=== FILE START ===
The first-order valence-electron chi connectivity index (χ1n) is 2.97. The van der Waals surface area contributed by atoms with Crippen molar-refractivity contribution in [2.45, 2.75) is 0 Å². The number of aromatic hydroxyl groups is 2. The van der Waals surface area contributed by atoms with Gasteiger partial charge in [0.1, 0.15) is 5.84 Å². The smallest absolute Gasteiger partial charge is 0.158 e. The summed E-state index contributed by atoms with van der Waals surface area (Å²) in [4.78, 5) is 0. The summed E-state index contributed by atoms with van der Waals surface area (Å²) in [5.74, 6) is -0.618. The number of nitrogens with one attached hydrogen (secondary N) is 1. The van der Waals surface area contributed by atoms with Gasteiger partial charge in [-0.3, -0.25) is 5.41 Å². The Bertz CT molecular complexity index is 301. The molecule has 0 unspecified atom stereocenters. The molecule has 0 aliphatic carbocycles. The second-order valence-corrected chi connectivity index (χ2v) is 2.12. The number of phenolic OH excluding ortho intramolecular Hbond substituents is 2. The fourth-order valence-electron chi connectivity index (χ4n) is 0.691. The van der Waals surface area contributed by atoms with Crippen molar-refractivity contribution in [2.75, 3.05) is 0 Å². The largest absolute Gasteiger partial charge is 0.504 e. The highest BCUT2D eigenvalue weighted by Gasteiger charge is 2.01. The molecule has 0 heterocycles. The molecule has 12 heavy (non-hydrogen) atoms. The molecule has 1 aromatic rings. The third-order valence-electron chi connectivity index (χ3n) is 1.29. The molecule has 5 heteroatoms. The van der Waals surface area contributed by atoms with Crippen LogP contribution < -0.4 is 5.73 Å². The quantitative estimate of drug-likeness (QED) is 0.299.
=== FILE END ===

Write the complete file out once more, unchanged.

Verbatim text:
The first-order valence-electron chi connectivity index (χ1n) is 2.97. The van der Waals surface area contributed by atoms with Crippen molar-refractivity contribution in [2.45, 2.75) is 0 Å². The number of aromatic hydroxyl groups is 2. The van der Waals surface area contributed by atoms with Gasteiger partial charge in [0.1, 0.15) is 5.84 Å². The smallest absolute Gasteiger partial charge is 0.158 e. The summed E-state index contributed by atoms with van der Waals surface area (Å²) in [4.78, 5) is 0. The summed E-state index contributed by atoms with van der Waals surface area (Å²) in [5.74, 6) is -0.618. The number of nitrogens with one attached hydrogen (secondary N) is 1. The van der Waals surface area contributed by atoms with Gasteiger partial charge in [-0.3, -0.25) is 5.41 Å². The Bertz CT molecular complexity index is 301. The molecule has 0 unspecified atom stereocenters. The molecule has 0 aliphatic carbocycles. The second-order valence-corrected chi connectivity index (χ2v) is 2.12. The number of phenolic OH excluding ortho intramolecular Hbond substituents is 2. The fourth-order valence-electron chi connectivity index (χ4n) is 0.691. The van der Waals surface area contributed by atoms with Crippen molar-refractivity contribution in [2.75, 3.05) is 0 Å². The largest absolute Gasteiger partial charge is 0.504 e. The highest BCUT2D eigenvalue weighted by Gasteiger charge is 2.01. The molecule has 0 heterocycles. The molecule has 12 heavy (non-hydrogen) atoms. The molecule has 1 aromatic rings. The third-order valence-electron chi connectivity index (χ3n) is 1.29. The molecule has 5 heteroatoms. The van der Waals surface area contributed by atoms with Crippen LogP contribution < -0.4 is 5.73 Å². The quantitative estimate of drug-likeness (QED) is 0.299.